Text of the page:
The good parent loves their child not for what the child can give them, but simply because this is their child. Their child, as a baby, can give them nothing in terms of productivity. The baby has no material goods that benefit them. The baby adds no value in terms of its doing and having.
Their baby can, and should, give them joy. But their joy will not be because of what the child produces or has. To the contrary, their work load and responsibilities drastically increase. Now, more than ever, their individual lives are less their own.
Whatever worth the child has is only in its being. Not in its doing. Not in its having. This is how God loves us.
When we go alone to a quiet place to pray, God will reveal his love to us. God loves us not for what we bring to the table, not for what we do, and not for what we have. We possess no instrinsic good that God needs. God doesn't need us. This is God's independence. (See Wayne Grudem, Systematic Theology, on the incommunicable attributes of God). This is important.
Henri Nouwen writes: "It is in this solitude that we discover that being is more important than having, and that we are worth more than the results of our efforts." (Nouwen, The Only Necessary Thing, 43)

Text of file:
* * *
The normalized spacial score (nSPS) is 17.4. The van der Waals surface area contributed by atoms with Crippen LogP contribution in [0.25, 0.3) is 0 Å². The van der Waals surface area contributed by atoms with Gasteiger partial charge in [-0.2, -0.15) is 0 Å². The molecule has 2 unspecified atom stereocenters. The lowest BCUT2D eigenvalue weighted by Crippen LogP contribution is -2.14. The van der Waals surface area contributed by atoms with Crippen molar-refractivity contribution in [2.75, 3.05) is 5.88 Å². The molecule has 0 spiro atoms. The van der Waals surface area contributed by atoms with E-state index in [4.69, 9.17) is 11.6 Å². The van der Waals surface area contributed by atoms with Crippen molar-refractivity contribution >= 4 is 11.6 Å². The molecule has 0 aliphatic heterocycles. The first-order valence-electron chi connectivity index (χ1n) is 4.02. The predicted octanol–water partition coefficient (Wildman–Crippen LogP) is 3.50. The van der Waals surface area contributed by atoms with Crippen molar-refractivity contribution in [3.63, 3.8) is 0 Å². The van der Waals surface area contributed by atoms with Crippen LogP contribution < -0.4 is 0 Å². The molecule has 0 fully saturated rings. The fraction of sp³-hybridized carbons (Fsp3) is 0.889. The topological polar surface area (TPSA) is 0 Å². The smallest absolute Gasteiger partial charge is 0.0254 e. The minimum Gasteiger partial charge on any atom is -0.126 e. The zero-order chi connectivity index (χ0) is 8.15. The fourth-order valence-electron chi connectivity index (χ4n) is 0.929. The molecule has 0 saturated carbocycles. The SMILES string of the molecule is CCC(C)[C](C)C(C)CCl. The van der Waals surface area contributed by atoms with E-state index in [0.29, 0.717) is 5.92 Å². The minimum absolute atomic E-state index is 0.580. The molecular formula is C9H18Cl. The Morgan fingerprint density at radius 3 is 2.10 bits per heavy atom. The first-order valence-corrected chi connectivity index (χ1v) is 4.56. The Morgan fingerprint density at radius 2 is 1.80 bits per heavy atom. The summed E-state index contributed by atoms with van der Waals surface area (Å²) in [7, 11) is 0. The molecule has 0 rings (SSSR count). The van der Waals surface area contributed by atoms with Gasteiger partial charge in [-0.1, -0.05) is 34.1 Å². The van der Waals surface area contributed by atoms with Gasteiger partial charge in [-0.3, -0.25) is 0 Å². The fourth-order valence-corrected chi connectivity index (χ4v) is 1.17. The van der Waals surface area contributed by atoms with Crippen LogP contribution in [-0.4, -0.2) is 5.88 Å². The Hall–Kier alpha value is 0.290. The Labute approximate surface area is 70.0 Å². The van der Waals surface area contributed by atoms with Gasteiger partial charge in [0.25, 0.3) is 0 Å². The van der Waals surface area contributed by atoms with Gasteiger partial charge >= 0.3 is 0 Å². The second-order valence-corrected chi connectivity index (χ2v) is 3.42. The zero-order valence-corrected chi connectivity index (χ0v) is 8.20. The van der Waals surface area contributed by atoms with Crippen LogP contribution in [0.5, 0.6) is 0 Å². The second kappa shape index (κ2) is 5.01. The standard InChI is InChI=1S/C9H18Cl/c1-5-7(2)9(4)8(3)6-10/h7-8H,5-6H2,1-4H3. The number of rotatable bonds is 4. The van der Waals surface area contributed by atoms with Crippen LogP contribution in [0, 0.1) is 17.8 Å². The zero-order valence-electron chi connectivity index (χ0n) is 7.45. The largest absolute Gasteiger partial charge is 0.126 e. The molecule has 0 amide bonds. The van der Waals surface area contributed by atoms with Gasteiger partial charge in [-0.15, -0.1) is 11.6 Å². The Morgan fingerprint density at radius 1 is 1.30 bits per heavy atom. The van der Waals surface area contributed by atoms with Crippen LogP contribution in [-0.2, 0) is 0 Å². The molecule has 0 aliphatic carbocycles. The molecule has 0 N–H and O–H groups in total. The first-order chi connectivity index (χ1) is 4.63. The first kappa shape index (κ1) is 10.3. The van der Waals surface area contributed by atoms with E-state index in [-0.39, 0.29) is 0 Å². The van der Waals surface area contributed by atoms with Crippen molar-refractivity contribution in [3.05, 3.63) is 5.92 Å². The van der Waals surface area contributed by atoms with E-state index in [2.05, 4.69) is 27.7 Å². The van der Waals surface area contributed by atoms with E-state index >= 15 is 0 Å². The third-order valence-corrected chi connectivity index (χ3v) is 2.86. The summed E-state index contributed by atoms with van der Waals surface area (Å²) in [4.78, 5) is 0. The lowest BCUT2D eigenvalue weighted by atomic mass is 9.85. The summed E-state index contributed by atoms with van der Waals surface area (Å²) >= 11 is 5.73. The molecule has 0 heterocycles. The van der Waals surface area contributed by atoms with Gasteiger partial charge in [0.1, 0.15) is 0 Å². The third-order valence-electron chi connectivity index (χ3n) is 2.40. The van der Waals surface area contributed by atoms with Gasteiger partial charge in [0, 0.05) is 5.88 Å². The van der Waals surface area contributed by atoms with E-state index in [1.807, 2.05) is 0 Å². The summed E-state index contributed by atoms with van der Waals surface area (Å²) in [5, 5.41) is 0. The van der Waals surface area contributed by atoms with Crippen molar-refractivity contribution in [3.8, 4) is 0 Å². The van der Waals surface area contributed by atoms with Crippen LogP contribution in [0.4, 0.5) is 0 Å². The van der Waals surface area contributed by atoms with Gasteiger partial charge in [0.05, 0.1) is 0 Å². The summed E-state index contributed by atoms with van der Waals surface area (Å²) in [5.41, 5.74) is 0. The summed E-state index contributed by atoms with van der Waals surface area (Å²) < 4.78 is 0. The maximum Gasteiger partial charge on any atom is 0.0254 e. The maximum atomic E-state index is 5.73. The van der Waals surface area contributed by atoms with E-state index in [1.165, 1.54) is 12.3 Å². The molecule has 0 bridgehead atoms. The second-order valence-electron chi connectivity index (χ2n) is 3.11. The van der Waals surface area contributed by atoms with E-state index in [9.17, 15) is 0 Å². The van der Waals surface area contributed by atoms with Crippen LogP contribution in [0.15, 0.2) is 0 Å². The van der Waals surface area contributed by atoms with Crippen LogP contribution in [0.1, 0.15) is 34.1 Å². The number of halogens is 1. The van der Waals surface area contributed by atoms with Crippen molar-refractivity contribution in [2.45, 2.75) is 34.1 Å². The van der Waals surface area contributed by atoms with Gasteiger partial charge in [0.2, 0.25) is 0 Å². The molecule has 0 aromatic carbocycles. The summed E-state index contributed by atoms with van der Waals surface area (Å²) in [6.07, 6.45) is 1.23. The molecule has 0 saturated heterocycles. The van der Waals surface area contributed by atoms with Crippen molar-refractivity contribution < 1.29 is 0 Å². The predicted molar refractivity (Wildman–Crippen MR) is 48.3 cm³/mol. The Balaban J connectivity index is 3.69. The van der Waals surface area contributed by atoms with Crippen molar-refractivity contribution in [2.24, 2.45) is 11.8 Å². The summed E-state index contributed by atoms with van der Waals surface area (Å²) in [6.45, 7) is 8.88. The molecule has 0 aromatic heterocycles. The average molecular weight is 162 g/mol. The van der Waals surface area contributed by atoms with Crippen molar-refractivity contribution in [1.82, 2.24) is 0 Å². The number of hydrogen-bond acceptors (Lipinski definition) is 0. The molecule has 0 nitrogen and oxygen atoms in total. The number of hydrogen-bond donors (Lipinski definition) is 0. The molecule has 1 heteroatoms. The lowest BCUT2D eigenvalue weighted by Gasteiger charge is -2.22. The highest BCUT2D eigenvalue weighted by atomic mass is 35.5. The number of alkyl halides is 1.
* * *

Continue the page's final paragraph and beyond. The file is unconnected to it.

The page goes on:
Over the years, as I have been privileged to read and respond to the spiritual journals of pastors and Christian leaders, I have seen God tell them, "I love you." I experience this myself. God's love sustains me. In his spiritual journal former General Secretary of the United Nations Dag Hammarskjold wrote, "reputation increases, ability decreases." God's love sustains me as I grow older, since whatever miniscule human abilities I had are wasting away.
When the music fades. When all has slipped away. What then shall I do? We simply come. We discover that God loves us for who we are.
In the God-relationship being is more important than doing or having. This truth is impossible to grasp in the Consumer Church.